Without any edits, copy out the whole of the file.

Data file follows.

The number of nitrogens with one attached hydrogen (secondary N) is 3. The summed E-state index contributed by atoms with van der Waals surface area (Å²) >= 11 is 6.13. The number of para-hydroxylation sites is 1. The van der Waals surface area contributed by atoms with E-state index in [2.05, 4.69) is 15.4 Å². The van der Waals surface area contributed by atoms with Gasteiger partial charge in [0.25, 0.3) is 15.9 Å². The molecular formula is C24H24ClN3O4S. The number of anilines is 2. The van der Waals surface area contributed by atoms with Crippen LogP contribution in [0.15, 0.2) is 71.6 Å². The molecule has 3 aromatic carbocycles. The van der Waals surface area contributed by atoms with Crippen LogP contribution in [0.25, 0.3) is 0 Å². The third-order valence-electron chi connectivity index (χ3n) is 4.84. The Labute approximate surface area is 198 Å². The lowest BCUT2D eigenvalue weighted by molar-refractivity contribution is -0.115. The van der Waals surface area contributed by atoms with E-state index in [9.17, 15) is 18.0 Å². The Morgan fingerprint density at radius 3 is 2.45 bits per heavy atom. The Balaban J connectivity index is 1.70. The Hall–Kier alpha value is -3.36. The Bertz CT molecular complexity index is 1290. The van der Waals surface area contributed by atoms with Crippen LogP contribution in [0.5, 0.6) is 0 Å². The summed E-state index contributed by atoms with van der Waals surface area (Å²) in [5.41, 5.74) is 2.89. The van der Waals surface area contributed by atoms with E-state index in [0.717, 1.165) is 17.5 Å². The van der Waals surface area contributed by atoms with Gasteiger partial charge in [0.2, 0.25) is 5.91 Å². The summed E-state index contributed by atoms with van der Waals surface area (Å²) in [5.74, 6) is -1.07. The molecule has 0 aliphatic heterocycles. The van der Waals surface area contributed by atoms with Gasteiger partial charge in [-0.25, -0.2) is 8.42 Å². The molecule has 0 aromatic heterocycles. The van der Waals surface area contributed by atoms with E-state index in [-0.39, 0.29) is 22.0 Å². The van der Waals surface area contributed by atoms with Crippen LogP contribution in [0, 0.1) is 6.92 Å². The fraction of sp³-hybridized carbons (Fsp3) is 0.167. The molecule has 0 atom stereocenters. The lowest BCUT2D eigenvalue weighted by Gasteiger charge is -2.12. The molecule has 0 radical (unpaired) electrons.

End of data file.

The number of nitrogens with one attached hydrogen (secondary N) is 3. The summed E-state index contributed by atoms with van der Waals surface area (Å²) >= 11 is 6.13. The number of para-hydroxylation sites is 1. The van der Waals surface area contributed by atoms with E-state index in [2.05, 4.69) is 15.4 Å². The van der Waals surface area contributed by atoms with Gasteiger partial charge in [0.25, 0.3) is 15.9 Å². The molecular formula is C24H24ClN3O4S. The number of anilines is 2. The van der Waals surface area contributed by atoms with Crippen LogP contribution in [0.15, 0.2) is 71.6 Å². The molecule has 3 aromatic carbocycles. The van der Waals surface area contributed by atoms with Crippen LogP contribution in [0.25, 0.3) is 0 Å². The third-order valence-electron chi connectivity index (χ3n) is 4.84. The Labute approximate surface area is 198 Å². The lowest BCUT2D eigenvalue weighted by molar-refractivity contribution is -0.115. The van der Waals surface area contributed by atoms with E-state index in [9.17, 15) is 18.0 Å². The Morgan fingerprint density at radius 3 is 2.45 bits per heavy atom. The Balaban J connectivity index is 1.70. The Hall–Kier alpha value is -3.36. The Bertz CT molecular complexity index is 1290. The van der Waals surface area contributed by atoms with Crippen LogP contribution in [0.5, 0.6) is 0 Å². The summed E-state index contributed by atoms with van der Waals surface area (Å²) in [5.41, 5.74) is 2.89. The van der Waals surface area contributed by atoms with E-state index in [0.717, 1.165) is 17.5 Å². The van der Waals surface area contributed by atoms with Gasteiger partial charge in [0.2, 0.25) is 5.91 Å². The summed E-state index contributed by atoms with van der Waals surface area (Å²) in [5.74, 6) is -1.07. The molecule has 0 aliphatic heterocycles. The van der Waals surface area contributed by atoms with Gasteiger partial charge in [-0.25, -0.2) is 8.42 Å². The molecule has 0 aromatic heterocycles. The van der Waals surface area contributed by atoms with E-state index in [-0.39, 0.29) is 22.0 Å². The van der Waals surface area contributed by atoms with Crippen LogP contribution in [0, 0.1) is 6.92 Å². The fraction of sp³-hybridized carbons (Fsp3) is 0.167. The molecule has 0 atom stereocenters. The lowest BCUT2D eigenvalue weighted by Gasteiger charge is -2.12. The molecule has 0 radical (unpaired) electrons.